fromreactiverecluseWe can all appreciate that managers can become a little self-absorbed at times, with all the pressure from the top and the time constraints that plague most people in a management position.

The thing is, while success in their own jobs is key to the smooth running of the company, the well-being and morale levels of their employees is just as vital, if not more, to the overall contribution that a manager can make to an organisation.

While your employees may not have a position as important as yours, it’s imperative that you step up to fulfil their motivating needs and support their development, so that they can achieve their own individual potential.

One way of boosting motivation and employee productivity, is to provide your staff with the right kind of work environment and development opportunities.

After all, when your employees see that you actively care about their development, and love where they work, then there’s every chance that they’ll go that extra mile for you and the business.

These 4 key approaches, all free and easy to practice on a daily basis, can massively impact your staff’s morale and transform the way in which they view you as a boss:

1. Approachability

One of the key things for being a successful ‘boss’ is to constantly strengthen lines of authentic communication between you and your team; you would be surprised how many employees have ideas that they don’t feel they can share.

Focus on opening all communication channels so that they can share their initiatives and concerns with you, in turn creating a healthy and inspiring environment.

Tip: As a manager you’ll notice that some personalities take the initiative and will approach you, while others won’t.

Take a proactive step and focus on improving communication with ALL members of your team to uncover ideas that your shyer, less assertive workers might well have been sleeping on for weeks!

Not only will they thank you for it, you might discover your company’s next big innovative idea.

2. Communication

We bet you’ve all had a manager who’s known for ‘hiding away’ in their office. We’d also bet that you wouldn’t want to be thought of in the same way as them.

Find the time to get out on the shop floor or do a daily round of the office, making sure to ask your employees what projects they are working on and how they are getting on.

It’s a safe bet that they’ll have questions for you about the direction that the company is going in, and it’s just important that you get an idea about the systems that they are working with.

Tip: This is a two-way street. Yes, inquire about what your staff are doing, but also share any big news or decisions that have been made ‘higher up’ that could affect them.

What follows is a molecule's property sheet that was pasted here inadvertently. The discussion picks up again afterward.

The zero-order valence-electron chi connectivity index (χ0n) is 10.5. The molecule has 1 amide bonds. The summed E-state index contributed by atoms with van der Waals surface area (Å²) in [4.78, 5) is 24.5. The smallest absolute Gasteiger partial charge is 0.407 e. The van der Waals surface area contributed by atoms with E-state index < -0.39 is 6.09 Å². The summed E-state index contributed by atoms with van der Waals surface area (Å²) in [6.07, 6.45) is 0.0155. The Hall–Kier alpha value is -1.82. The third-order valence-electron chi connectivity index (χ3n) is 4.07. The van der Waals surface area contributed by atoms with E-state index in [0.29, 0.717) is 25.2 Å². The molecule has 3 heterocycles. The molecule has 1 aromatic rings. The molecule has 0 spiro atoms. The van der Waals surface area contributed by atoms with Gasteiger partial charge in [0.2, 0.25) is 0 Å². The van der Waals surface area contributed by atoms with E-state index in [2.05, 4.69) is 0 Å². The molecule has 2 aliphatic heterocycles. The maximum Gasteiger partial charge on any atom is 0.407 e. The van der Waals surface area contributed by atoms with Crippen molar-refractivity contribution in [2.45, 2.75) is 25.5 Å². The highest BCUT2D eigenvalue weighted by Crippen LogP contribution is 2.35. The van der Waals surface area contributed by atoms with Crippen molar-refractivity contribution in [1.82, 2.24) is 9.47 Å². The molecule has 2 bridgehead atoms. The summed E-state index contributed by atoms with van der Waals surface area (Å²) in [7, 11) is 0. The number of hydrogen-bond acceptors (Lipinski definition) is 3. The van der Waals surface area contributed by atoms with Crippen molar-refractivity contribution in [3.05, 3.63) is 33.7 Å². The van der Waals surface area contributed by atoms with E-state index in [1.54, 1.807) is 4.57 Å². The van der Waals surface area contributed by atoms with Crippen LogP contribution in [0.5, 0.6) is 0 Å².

Some employees “need to know” and will feel a lot happier and safer in the knowledge that the company is doing well. The same employees will usually be more fearful during times of uncertainty, so look to be reassuring and honest in rocky times.

3. Recognition

As a manager you need to make sure that you recognise good work. It doesn’t matter what the employee’s position is, everyone needs to feel valued and appreciated.

If they do a great job, make sure you let them know. Be it a pat on the back or a few complimentary words, an employee will truly appreciate that you, as their leader or manager, have taken note of their efforts.

Tip: Try and tailor your recognition to their personality. Someone more outgoing might love to be congratulated in a public way (try an announcement in front of the team) whereas someone with a quieter personality might prefer a more private sign of gratitude (a quiet 1-2-1 at lunchtime will work well).

It’s also worth remembering that there are plenty of people who won’t boast about their work, even if they have accomplished something great.

4. Positivity

An admirable and important quality for a manager is to have is the ability to keep face even when times get ‘bad’. Keep your own troubles behind closed doors and make sure that you remain strong and positive when engaging with your employees.

Many of them will look to you for guidance and could panic if you are seen to be falling apart.

Tip: While positivity is imperative, don’t hide major problems that can and will affect your employees. Make sure that once the issue is shared with your staff, you step up to the plate and take control.

Also bear in mind that people don’t deal well with deception and some are really good at detecting underlying troubles, so keep your communication uplifting but sincere.

In addition, some may be naturally more suspicious and might react negatively to an overly exuberant style, unlike those more extroverted, who can often respond with equal amounts of energy.

If you get the inkling that your team is lacking motivation then why not try implementing some of the changes outlined above. The days when managers could corner themselves off from their staff are long gone.

So, if you’re thinking that you may have been hiding a way for a little too long then perhaps it’s time to make a change, starting today.

QUESTION: What are your “best practises” for managing people “on the line”? – Share them below, we love to hear your thoughts.